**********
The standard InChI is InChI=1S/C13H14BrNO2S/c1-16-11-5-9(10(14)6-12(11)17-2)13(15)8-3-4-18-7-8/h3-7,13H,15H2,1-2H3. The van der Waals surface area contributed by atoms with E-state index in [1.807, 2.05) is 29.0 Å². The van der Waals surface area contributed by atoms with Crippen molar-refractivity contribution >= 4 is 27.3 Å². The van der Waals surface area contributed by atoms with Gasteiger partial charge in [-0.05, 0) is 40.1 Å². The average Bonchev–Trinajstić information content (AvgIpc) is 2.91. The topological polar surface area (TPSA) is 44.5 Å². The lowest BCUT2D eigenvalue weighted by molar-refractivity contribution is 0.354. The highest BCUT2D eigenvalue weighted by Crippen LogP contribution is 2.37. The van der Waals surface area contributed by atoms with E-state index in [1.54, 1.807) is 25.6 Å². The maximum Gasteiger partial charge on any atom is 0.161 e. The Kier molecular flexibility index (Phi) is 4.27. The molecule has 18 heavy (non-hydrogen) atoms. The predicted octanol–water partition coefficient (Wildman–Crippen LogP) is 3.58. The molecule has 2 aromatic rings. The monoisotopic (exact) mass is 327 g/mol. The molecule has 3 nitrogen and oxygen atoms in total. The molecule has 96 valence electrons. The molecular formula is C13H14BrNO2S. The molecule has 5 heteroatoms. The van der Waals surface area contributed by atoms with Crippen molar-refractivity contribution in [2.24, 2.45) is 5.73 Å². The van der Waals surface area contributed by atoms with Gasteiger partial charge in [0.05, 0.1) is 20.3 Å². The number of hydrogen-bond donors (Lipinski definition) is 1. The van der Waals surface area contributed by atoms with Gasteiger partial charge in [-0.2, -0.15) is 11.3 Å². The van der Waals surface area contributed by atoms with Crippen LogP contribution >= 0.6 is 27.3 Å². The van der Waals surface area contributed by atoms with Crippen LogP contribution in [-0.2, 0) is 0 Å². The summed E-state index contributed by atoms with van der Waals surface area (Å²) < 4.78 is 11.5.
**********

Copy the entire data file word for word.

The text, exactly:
The standard InChI is InChI=1S/C13H14BrNO2S/c1-16-11-5-9(10(14)6-12(11)17-2)13(15)8-3-4-18-7-8/h3-7,13H,15H2,1-2H3. The van der Waals surface area contributed by atoms with E-state index in [1.807, 2.05) is 29.0 Å². The van der Waals surface area contributed by atoms with Crippen molar-refractivity contribution >= 4 is 27.3 Å². The van der Waals surface area contributed by atoms with Gasteiger partial charge in [-0.05, 0) is 40.1 Å². The average Bonchev–Trinajstić information content (AvgIpc) is 2.91. The topological polar surface area (TPSA) is 44.5 Å². The lowest BCUT2D eigenvalue weighted by molar-refractivity contribution is 0.354. The highest BCUT2D eigenvalue weighted by Crippen LogP contribution is 2.37. The van der Waals surface area contributed by atoms with E-state index in [1.54, 1.807) is 25.6 Å². The maximum Gasteiger partial charge on any atom is 0.161 e. The Kier molecular flexibility index (Phi) is 4.27. The molecule has 18 heavy (non-hydrogen) atoms. The predicted octanol–water partition coefficient (Wildman–Crippen LogP) is 3.58. The molecule has 2 aromatic rings. The monoisotopic (exact) mass is 327 g/mol. The molecule has 3 nitrogen and oxygen atoms in total. The molecule has 96 valence electrons. The molecular formula is C13H14BrNO2S. The molecule has 5 heteroatoms. The van der Waals surface area contributed by atoms with Crippen molar-refractivity contribution in [2.24, 2.45) is 5.73 Å². The van der Waals surface area contributed by atoms with Gasteiger partial charge in [0.05, 0.1) is 20.3 Å². The number of hydrogen-bond donors (Lipinski definition) is 1. The van der Waals surface area contributed by atoms with Gasteiger partial charge in [-0.2, -0.15) is 11.3 Å². The van der Waals surface area contributed by atoms with Crippen LogP contribution >= 0.6 is 27.3 Å². The van der Waals surface area contributed by atoms with Crippen LogP contribution in [-0.2, 0) is 0 Å². The summed E-state index contributed by atoms with van der Waals surface area (Å²) < 4.78 is 11.5.